Home Buying Checklist

 

Home buying checklist for your next home.A home buying checklist can make a huge difference in your search for a new home. How do you know which house is the right house for you? Once you are preapproved for a home loan, the next step is to create a checklist. A well-thought-out checklist can help you make rational decisions based on your wants, and more importantly, your needs. Here are a few items we recommend you keep in mind when creating your home buying checklist.

  • Location: One of the most important points on any home buying checklist is where your future home will be located. The main factor to keep in mind is where the members of the household will need to commute to, for example, work or school. Other things to note are the city property taxes, crime rates, and school district ratings. Sit down and determine that the area fits your situation best.
  • Layout: Now that you’ve determined the area in which you’d like your next home to be, determine what type of layout is important to you. Do you need all bedrooms on one level, or would you prefer to have a master retreat away from the kids? Would you like an open floor plan, or do you prefer clearly separated rooms? These are important details to note on your home buying checklist.
  • Number and size of rooms: How many people will be living in the home, and do they all need their own bedroom? Is a guest room important for the in-laws, or would you rather they stay at a hotel when they come to town? Make sure you have enough room, without buying more than you need.
  • Bathrooms: There’s very little appeal to a ten bedroom home if there’s only one bathroom. Adding bathrooms later can be expensive, so decide how many you need to live comfortably.
  • Windows: When walking through your potential new home, pay attention to the window size and placement throughout the house. Windows let in natural light and help the space feel more open and inviting.
  • Lot size and grade: Walk around the property and take note of the lot. Keep in mind, a large lot will take more maintenance, but a small lot will often result in close neighbors. Also, to help keep water out of the home, you’ll want the terrain to slope away from the home.
  • Parking: An easy-to-overlook detail is the parking situation. Does the home have a garage? Will you need to park on the street? Depending on the area, this could be a major issue.
  • Heating and cooling systems: Depending on the climate of your location, heating or air conditioning could be essential. Take note on your home buyer checklist of the heating and cooling situation in the home.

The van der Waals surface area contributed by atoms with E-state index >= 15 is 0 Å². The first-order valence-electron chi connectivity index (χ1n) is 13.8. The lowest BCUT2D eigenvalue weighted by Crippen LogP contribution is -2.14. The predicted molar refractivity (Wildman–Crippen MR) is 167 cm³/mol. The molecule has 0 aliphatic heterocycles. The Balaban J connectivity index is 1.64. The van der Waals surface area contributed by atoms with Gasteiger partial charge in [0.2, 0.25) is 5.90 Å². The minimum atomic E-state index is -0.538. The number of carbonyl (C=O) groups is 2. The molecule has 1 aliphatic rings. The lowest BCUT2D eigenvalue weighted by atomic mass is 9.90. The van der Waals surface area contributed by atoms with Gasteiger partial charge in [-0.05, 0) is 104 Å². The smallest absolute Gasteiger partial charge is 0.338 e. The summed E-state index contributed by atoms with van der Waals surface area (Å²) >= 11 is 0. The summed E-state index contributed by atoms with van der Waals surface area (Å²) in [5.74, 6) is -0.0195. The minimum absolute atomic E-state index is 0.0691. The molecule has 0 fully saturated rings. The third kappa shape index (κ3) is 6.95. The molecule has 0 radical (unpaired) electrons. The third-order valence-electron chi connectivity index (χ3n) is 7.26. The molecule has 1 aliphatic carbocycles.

• Laundry room location: Seems like a silly thing to put on the home buyer checklist, right? Well, you’d be surprised how important it is. Would you prefer the laundry room to be in the basement, far away from the bedrooms, or would you prefer it to be on the main living level or even on an upper level?
  • Organize and prioritize: You could spend months, or even years, searching for the dream home in your budget. Taking notes on your home buying checklist regarding what’s most important will help you compromise where needed and make a calculated decision.

Finally, once you’ve found the house that you hope to purchase, set up a home inspection to make sure everything is in good condition. When you’re ready, contact the home inspection experts at Inspect-It 1st. Even if everything looks good to the eye, it’s crucial to let a professional look at every aspect of the home to assure that you are making a good purchase. We’ll set you up with an honest top-to-bottom inspection!



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Tips to Prevent Water Leaks in Your Home

Water leaks from faucet.There’s nothing worse than coming home to a flooded house. Water leaks from inside or outside the home can lead to mold, structural issues, and major repairs if not properly treated in a timely manner. The good news is that there are check-ups you can do on a regular basis to locate water leaks before they become a larger problem. Spring is upon us, and when seasons change you are at higher risk for outside water coming into the home. Here are a few places that we recommend checking for water leaks.